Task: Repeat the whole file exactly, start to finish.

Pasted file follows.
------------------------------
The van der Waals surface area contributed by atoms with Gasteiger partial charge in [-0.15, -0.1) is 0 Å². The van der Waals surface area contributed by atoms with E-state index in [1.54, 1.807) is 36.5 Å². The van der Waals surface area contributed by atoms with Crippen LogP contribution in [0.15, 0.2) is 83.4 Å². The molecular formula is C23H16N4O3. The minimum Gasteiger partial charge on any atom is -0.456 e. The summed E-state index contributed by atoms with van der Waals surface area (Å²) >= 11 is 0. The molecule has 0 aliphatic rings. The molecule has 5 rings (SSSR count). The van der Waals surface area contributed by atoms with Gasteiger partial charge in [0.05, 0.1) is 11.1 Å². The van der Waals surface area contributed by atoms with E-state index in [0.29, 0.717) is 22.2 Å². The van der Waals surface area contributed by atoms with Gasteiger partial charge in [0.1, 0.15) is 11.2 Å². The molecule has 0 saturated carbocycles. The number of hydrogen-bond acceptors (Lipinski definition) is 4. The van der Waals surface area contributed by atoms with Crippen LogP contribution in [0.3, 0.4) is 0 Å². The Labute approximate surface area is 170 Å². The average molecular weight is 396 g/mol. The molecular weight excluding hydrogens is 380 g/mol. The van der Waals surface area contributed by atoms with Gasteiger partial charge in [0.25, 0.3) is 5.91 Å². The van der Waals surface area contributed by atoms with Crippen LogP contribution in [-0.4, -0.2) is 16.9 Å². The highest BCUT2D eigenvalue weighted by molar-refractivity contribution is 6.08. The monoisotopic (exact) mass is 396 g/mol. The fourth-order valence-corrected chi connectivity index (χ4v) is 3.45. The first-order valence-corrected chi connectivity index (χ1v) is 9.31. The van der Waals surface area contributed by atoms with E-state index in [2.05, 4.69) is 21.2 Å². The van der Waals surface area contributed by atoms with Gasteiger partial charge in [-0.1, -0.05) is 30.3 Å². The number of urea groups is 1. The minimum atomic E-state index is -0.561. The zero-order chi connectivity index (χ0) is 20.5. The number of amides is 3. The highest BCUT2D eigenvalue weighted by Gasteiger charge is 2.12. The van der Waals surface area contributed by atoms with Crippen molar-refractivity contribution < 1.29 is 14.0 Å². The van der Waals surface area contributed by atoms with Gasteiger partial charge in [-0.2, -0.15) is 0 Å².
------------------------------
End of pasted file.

The van der Waals surface area contributed by atoms with Gasteiger partial charge in [-0.15, -0.1) is 0 Å². The van der Waals surface area contributed by atoms with E-state index in [1.54, 1.807) is 36.5 Å². The van der Waals surface area contributed by atoms with Crippen LogP contribution in [0.15, 0.2) is 83.4 Å². The molecular formula is C23H16N4O3. The minimum Gasteiger partial charge on any atom is -0.456 e. The summed E-state index contributed by atoms with van der Waals surface area (Å²) >= 11 is 0. The molecule has 0 aliphatic rings. The molecule has 5 rings (SSSR count). The van der Waals surface area contributed by atoms with Gasteiger partial charge in [0.05, 0.1) is 11.1 Å². The van der Waals surface area contributed by atoms with E-state index in [0.29, 0.717) is 22.2 Å². The van der Waals surface area contributed by atoms with Gasteiger partial charge in [0.1, 0.15) is 11.2 Å². The molecule has 0 saturated carbocycles. The number of hydrogen-bond acceptors (Lipinski definition) is 4. The van der Waals surface area contributed by atoms with Crippen LogP contribution in [0.3, 0.4) is 0 Å². The Labute approximate surface area is 170 Å². The average molecular weight is 396 g/mol. The molecular weight excluding hydrogens is 380 g/mol. The van der Waals surface area contributed by atoms with Gasteiger partial charge in [0.25, 0.3) is 5.91 Å². The van der Waals surface area contributed by atoms with Crippen LogP contribution in [-0.4, -0.2) is 16.9 Å². The highest BCUT2D eigenvalue weighted by molar-refractivity contribution is 6.08. The monoisotopic (exact) mass is 396 g/mol. The fourth-order valence-corrected chi connectivity index (χ4v) is 3.45. The first-order valence-corrected chi connectivity index (χ1v) is 9.31. The van der Waals surface area contributed by atoms with E-state index in [2.05, 4.69) is 21.2 Å². The van der Waals surface area contributed by atoms with Gasteiger partial charge in [-0.1, -0.05) is 30.3 Å². The number of urea groups is 1. The minimum atomic E-state index is -0.561. The zero-order chi connectivity index (χ0) is 20.5. The number of amides is 3. The highest BCUT2D eigenvalue weighted by Gasteiger charge is 2.12. The van der Waals surface area contributed by atoms with Crippen molar-refractivity contribution < 1.29 is 14.0 Å². The van der Waals surface area contributed by atoms with Gasteiger partial charge in [-0.2, -0.15) is 0 Å².